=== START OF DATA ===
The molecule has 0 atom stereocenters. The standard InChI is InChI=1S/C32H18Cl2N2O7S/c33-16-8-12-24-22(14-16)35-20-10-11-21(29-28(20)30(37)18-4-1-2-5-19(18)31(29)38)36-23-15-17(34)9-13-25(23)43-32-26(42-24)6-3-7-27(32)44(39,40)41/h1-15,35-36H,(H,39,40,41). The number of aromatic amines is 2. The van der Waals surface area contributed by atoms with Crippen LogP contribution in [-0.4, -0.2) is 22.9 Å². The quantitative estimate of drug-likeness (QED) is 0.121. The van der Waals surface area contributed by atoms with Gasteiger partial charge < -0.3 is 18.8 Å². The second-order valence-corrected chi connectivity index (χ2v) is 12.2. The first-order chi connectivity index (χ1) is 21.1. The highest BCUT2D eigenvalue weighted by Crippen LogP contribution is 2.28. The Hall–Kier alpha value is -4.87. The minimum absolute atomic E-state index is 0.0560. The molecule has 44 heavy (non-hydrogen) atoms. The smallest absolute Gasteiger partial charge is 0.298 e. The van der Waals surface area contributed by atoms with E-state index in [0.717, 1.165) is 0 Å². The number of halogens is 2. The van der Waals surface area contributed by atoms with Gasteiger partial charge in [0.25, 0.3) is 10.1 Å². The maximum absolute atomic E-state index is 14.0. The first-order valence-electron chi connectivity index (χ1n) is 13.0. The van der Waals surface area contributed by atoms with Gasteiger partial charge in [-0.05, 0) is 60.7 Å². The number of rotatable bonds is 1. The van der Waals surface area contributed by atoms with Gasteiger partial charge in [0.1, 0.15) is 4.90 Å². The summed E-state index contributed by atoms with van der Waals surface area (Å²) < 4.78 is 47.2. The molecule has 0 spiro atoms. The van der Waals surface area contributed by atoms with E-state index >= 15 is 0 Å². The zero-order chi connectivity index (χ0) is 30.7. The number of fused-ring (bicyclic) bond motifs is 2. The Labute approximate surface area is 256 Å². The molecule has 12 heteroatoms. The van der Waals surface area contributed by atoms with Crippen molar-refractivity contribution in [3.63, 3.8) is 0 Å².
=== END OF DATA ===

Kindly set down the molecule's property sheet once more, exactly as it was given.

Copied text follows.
The molecule has 0 atom stereocenters. The standard InChI is InChI=1S/C32H18Cl2N2O7S/c33-16-8-12-24-22(14-16)35-20-10-11-21(29-28(20)30(37)18-4-1-2-5-19(18)31(29)38)36-23-15-17(34)9-13-25(23)43-32-26(42-24)6-3-7-27(32)44(39,40)41/h1-15,35-36H,(H,39,40,41). The number of aromatic amines is 2. The van der Waals surface area contributed by atoms with Crippen LogP contribution in [-0.4, -0.2) is 22.9 Å². The quantitative estimate of drug-likeness (QED) is 0.121. The van der Waals surface area contributed by atoms with Gasteiger partial charge < -0.3 is 18.8 Å². The second-order valence-corrected chi connectivity index (χ2v) is 12.2. The first-order chi connectivity index (χ1) is 21.1. The highest BCUT2D eigenvalue weighted by Crippen LogP contribution is 2.28. The Hall–Kier alpha value is -4.87. The minimum absolute atomic E-state index is 0.0560. The molecule has 44 heavy (non-hydrogen) atoms. The smallest absolute Gasteiger partial charge is 0.298 e. The van der Waals surface area contributed by atoms with E-state index in [0.717, 1.165) is 0 Å². The number of halogens is 2. The van der Waals surface area contributed by atoms with Gasteiger partial charge in [0.25, 0.3) is 10.1 Å². The maximum absolute atomic E-state index is 14.0. The first-order valence-electron chi connectivity index (χ1n) is 13.0. The van der Waals surface area contributed by atoms with Gasteiger partial charge in [-0.05, 0) is 60.7 Å². The number of rotatable bonds is 1. The van der Waals surface area contributed by atoms with Gasteiger partial charge in [0.1, 0.15) is 4.90 Å². The summed E-state index contributed by atoms with van der Waals surface area (Å²) < 4.78 is 47.2. The molecule has 0 spiro atoms. The van der Waals surface area contributed by atoms with E-state index >= 15 is 0 Å². The zero-order chi connectivity index (χ0) is 30.7. The number of fused-ring (bicyclic) bond motifs is 2. The Labute approximate surface area is 256 Å². The molecule has 12 heteroatoms. The van der Waals surface area contributed by atoms with Crippen molar-refractivity contribution in [3.63, 3.8) is 0 Å².